Marine macroalgae offers a promising third generation feedstock for the production of fuels and chemicals, avoiding competition with conventional agriculture and potentially helping to improve eutrophication in seas and oceans. However, an increasing amount of plastic is distributed into the oceans, and as such contaminating macroalgal beds. One of the major plastic contaminants is nylon 6 derived from discarded fishing gear, though an increasing amount of alternative nylon polymers, derived from fabrics, are also observed. This study aimed to assess the effect of these nylon contaminants on the hydrothermal liquefaction of Fucus serratus
. The hydrothermal liquefaction (HTL) of macroalgae was undertaken at 350 °C for 10 min, with a range of nylon polymers (nylon 6, nylon 6/6, nylon 12 and nylon 6/12), in the blend of 5, 20 and 50 wt.% nylon to biomass; 17 wt.% biocrude was achieved from a 50% blend of nylon 6 with F. serratus.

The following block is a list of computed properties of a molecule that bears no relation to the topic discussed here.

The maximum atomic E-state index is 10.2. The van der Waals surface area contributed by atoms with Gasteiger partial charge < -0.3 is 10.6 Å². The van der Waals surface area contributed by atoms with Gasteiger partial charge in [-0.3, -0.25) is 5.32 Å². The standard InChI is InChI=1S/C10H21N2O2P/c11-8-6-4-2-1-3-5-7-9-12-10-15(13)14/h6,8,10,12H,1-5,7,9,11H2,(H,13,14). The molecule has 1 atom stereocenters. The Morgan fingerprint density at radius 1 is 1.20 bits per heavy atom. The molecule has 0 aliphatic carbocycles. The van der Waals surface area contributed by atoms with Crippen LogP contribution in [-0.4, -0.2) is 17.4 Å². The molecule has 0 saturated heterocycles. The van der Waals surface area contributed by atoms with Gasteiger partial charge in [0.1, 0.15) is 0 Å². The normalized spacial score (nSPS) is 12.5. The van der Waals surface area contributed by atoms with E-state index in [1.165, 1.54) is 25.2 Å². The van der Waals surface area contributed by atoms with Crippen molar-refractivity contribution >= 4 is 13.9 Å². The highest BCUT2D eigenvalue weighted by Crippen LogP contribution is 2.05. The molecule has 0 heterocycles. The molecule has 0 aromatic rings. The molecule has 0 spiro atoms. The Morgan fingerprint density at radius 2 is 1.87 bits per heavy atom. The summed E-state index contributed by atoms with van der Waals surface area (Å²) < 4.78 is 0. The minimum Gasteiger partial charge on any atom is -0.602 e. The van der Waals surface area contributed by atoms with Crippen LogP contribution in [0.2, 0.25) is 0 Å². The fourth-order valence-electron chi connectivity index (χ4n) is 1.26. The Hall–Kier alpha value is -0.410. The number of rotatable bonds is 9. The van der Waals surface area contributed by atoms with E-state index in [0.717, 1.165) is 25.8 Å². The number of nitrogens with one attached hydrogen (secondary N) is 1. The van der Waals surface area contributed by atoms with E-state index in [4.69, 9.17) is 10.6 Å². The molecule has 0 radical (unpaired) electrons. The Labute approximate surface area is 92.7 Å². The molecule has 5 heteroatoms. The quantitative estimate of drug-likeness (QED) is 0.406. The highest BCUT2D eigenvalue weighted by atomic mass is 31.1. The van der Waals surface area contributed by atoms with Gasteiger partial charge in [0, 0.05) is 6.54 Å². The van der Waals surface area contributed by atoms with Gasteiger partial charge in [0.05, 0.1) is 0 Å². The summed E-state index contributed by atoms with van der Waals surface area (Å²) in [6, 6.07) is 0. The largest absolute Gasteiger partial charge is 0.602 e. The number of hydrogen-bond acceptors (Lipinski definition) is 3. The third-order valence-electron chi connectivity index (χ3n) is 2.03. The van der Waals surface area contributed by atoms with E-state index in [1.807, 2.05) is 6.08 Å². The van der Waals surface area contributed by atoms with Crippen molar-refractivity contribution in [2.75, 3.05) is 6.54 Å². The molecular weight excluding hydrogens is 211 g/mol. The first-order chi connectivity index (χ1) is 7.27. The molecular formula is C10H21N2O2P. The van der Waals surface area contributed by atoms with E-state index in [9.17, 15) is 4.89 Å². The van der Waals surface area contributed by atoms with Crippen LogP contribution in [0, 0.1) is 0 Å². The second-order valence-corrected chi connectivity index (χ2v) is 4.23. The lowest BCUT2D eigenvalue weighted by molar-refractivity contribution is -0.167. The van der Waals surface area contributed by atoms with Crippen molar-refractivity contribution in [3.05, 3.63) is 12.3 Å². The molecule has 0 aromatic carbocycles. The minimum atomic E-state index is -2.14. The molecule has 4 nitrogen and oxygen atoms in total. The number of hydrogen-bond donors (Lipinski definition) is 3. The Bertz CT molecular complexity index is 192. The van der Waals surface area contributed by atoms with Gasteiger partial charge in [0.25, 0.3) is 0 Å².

In addition, nylon 6 completely broke down in the system producing the monomer caprolactam. The suitability of converting fishing gear was further demonstrated by conversion of actual fishing line (nylon 6) with the macroalgae, producing an array of products. The alternative nylon polymer blends were less reactive, with only 54% of the nylon 6/6 breaking down under the HTL conditions, forming cyclopentanone which distributed into the biocrude phase. Nylon 6/12 and nylon 12 were even less reactive, and only traces of the monomer cyclododecanone were observed in the biocrude phase. This study demonstrates that while nylon 6 derived from fishing gear can be effectively integrated into a macroalgal biorefinery, alternative nylon polymers from other sectors are too stable to be converted under these conditions and present a real challenge to a macroalgal biorefinery.
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